You'll also need to think about the angle between the mast and boom, if there is a boom at all (you can rig the sail without one. Unlike sailboats, many trawlers set the boom cocked up at the end. Then you will need to tell the sailmaker how the sail will be attached to the mast and boom. Will it have have a free luff, attached only at the head and tack, or will it have slugs, slides or shackles? How about roller furling? Likewise, will it have a bolt rope along the bottom or will it be set loose-footed, attached only at tack and clew?
You'll need to firm up the idea behind the purpose of your steadying sail, which is generally cut flat and with a straight leech, though there certainly can be battened sails with a roach and full-bodied sails which draw, too. Is it mainly to dampen rolling? To reduce tacking at anchor? Or do you want some thrust from it?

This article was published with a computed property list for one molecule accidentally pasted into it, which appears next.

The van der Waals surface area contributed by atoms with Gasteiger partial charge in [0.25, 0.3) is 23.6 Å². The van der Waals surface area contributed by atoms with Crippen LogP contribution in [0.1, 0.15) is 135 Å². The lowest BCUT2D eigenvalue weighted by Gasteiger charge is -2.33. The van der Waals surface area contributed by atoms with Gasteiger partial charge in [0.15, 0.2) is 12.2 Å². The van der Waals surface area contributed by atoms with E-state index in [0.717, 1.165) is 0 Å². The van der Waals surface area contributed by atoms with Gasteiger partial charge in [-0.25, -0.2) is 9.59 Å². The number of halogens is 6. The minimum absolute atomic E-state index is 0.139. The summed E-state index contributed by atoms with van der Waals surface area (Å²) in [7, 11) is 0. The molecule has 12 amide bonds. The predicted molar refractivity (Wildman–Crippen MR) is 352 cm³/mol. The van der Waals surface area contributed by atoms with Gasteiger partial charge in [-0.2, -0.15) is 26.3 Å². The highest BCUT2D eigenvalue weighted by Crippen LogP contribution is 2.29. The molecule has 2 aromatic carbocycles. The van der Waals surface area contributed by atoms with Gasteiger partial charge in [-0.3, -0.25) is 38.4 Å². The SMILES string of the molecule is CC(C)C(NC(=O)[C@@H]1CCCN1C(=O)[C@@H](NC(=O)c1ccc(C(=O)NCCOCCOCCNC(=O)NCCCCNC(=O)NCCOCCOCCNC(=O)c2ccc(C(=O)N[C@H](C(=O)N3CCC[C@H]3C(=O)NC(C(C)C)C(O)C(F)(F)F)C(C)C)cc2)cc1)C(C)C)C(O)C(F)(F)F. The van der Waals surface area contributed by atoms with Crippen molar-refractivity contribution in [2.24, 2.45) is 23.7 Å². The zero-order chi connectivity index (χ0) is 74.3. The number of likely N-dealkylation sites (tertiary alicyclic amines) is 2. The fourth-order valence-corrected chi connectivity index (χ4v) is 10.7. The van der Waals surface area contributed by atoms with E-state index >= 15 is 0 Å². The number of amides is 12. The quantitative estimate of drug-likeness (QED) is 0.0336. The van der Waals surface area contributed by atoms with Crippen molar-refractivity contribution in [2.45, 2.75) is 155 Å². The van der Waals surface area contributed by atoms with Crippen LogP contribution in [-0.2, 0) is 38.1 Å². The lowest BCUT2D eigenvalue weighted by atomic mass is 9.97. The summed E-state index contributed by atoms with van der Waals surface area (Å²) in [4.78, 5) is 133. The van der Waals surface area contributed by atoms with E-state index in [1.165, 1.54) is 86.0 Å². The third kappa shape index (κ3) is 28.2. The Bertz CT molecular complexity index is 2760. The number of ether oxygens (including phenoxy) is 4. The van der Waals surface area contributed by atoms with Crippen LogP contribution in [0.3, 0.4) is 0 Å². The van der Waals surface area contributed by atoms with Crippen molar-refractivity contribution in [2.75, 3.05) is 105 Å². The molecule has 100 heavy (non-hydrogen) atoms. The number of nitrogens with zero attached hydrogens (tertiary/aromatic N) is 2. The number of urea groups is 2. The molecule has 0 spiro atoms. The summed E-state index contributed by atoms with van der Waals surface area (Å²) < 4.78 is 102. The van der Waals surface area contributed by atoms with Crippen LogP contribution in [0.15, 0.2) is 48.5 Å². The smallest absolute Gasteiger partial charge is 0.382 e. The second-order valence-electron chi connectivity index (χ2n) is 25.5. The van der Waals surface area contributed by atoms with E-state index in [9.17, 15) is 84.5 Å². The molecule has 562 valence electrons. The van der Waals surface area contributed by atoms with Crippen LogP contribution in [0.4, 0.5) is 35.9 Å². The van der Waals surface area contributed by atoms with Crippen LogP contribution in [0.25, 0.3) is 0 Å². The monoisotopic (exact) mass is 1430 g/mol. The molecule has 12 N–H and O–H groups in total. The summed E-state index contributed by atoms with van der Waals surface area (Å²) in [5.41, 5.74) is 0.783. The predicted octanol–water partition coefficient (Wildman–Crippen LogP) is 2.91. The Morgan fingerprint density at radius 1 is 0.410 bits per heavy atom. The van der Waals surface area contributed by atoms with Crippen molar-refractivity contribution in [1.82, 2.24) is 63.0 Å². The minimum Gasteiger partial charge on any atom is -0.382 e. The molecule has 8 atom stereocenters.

As has been said, the loads imposed are enormous; is your rig strong enough to carry sail?
Anson & Donna
Be kind whenever possible. It is always possible. ~The Dalai Lama